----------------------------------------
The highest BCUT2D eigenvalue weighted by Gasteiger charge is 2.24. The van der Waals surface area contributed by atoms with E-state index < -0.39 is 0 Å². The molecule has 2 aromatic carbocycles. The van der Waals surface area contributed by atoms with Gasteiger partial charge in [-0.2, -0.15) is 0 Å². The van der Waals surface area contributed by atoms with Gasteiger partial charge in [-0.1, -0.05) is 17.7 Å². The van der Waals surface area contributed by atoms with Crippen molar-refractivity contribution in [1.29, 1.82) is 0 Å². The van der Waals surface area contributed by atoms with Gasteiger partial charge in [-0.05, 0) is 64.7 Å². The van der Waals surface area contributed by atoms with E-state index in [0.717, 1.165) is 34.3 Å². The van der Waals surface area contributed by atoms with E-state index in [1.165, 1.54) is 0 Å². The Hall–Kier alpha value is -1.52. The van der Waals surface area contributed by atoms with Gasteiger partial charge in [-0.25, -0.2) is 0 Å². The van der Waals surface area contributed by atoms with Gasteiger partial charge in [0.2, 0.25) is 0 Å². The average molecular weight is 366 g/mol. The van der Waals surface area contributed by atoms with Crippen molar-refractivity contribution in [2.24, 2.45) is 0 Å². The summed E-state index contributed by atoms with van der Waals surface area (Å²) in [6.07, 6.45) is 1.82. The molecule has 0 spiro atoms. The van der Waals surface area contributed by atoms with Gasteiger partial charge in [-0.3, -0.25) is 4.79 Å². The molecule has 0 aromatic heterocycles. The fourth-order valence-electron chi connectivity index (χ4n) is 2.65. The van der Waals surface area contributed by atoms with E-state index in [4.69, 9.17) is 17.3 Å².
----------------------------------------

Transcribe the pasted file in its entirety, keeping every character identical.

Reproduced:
The highest BCUT2D eigenvalue weighted by Gasteiger charge is 2.24. The van der Waals surface area contributed by atoms with E-state index < -0.39 is 0 Å². The molecule has 2 aromatic carbocycles. The van der Waals surface area contributed by atoms with Gasteiger partial charge in [-0.2, -0.15) is 0 Å². The van der Waals surface area contributed by atoms with Gasteiger partial charge in [-0.1, -0.05) is 17.7 Å². The van der Waals surface area contributed by atoms with Crippen molar-refractivity contribution in [1.29, 1.82) is 0 Å². The van der Waals surface area contributed by atoms with Gasteiger partial charge in [-0.05, 0) is 64.7 Å². The van der Waals surface area contributed by atoms with E-state index in [0.717, 1.165) is 34.3 Å². The van der Waals surface area contributed by atoms with E-state index in [1.165, 1.54) is 0 Å². The Hall–Kier alpha value is -1.52. The van der Waals surface area contributed by atoms with Gasteiger partial charge in [-0.25, -0.2) is 0 Å². The van der Waals surface area contributed by atoms with Gasteiger partial charge in [0.2, 0.25) is 0 Å². The average molecular weight is 366 g/mol. The van der Waals surface area contributed by atoms with Crippen molar-refractivity contribution in [2.24, 2.45) is 0 Å². The summed E-state index contributed by atoms with van der Waals surface area (Å²) in [6.07, 6.45) is 1.82. The molecule has 0 spiro atoms. The van der Waals surface area contributed by atoms with Gasteiger partial charge in [-0.3, -0.25) is 4.79 Å². The molecule has 0 aromatic heterocycles. The fourth-order valence-electron chi connectivity index (χ4n) is 2.65. The van der Waals surface area contributed by atoms with E-state index in [4.69, 9.17) is 17.3 Å².